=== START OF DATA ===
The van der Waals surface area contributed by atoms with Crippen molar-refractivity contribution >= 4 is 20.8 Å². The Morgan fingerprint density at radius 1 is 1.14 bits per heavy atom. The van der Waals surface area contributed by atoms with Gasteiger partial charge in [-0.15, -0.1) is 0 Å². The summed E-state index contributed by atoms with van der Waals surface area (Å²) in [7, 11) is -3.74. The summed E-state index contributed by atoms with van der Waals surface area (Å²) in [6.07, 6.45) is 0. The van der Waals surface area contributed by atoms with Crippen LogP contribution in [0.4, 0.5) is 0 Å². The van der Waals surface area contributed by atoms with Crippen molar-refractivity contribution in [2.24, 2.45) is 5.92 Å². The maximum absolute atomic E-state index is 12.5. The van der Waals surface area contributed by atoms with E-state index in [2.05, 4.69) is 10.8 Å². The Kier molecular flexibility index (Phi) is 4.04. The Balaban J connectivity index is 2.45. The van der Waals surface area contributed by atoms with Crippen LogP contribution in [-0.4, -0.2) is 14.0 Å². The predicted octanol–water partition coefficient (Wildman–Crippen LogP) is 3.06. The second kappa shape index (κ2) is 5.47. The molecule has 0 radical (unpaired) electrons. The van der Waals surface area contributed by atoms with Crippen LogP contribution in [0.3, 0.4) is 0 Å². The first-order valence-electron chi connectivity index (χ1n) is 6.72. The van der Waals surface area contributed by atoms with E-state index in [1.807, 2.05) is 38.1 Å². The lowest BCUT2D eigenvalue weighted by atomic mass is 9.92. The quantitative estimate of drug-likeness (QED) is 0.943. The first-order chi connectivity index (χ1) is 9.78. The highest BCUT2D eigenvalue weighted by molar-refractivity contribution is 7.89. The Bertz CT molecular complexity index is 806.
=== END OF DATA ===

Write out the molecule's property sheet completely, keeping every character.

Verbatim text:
The van der Waals surface area contributed by atoms with Crippen molar-refractivity contribution >= 4 is 20.8 Å². The Morgan fingerprint density at radius 1 is 1.14 bits per heavy atom. The van der Waals surface area contributed by atoms with Gasteiger partial charge in [-0.15, -0.1) is 0 Å². The summed E-state index contributed by atoms with van der Waals surface area (Å²) in [7, 11) is -3.74. The summed E-state index contributed by atoms with van der Waals surface area (Å²) in [6.07, 6.45) is 0. The van der Waals surface area contributed by atoms with Crippen LogP contribution in [0.4, 0.5) is 0 Å². The van der Waals surface area contributed by atoms with Crippen molar-refractivity contribution in [2.24, 2.45) is 5.92 Å². The maximum absolute atomic E-state index is 12.5. The van der Waals surface area contributed by atoms with E-state index in [2.05, 4.69) is 10.8 Å². The Kier molecular flexibility index (Phi) is 4.04. The Balaban J connectivity index is 2.45. The van der Waals surface area contributed by atoms with Crippen LogP contribution in [-0.4, -0.2) is 14.0 Å². The predicted octanol–water partition coefficient (Wildman–Crippen LogP) is 3.06. The second kappa shape index (κ2) is 5.47. The molecule has 0 radical (unpaired) electrons. The van der Waals surface area contributed by atoms with Crippen LogP contribution in [0.3, 0.4) is 0 Å². The first-order valence-electron chi connectivity index (χ1n) is 6.72. The van der Waals surface area contributed by atoms with E-state index in [1.807, 2.05) is 38.1 Å². The lowest BCUT2D eigenvalue weighted by atomic mass is 9.92. The quantitative estimate of drug-likeness (QED) is 0.943. The first-order chi connectivity index (χ1) is 9.78. The highest BCUT2D eigenvalue weighted by molar-refractivity contribution is 7.89. The Bertz CT molecular complexity index is 806.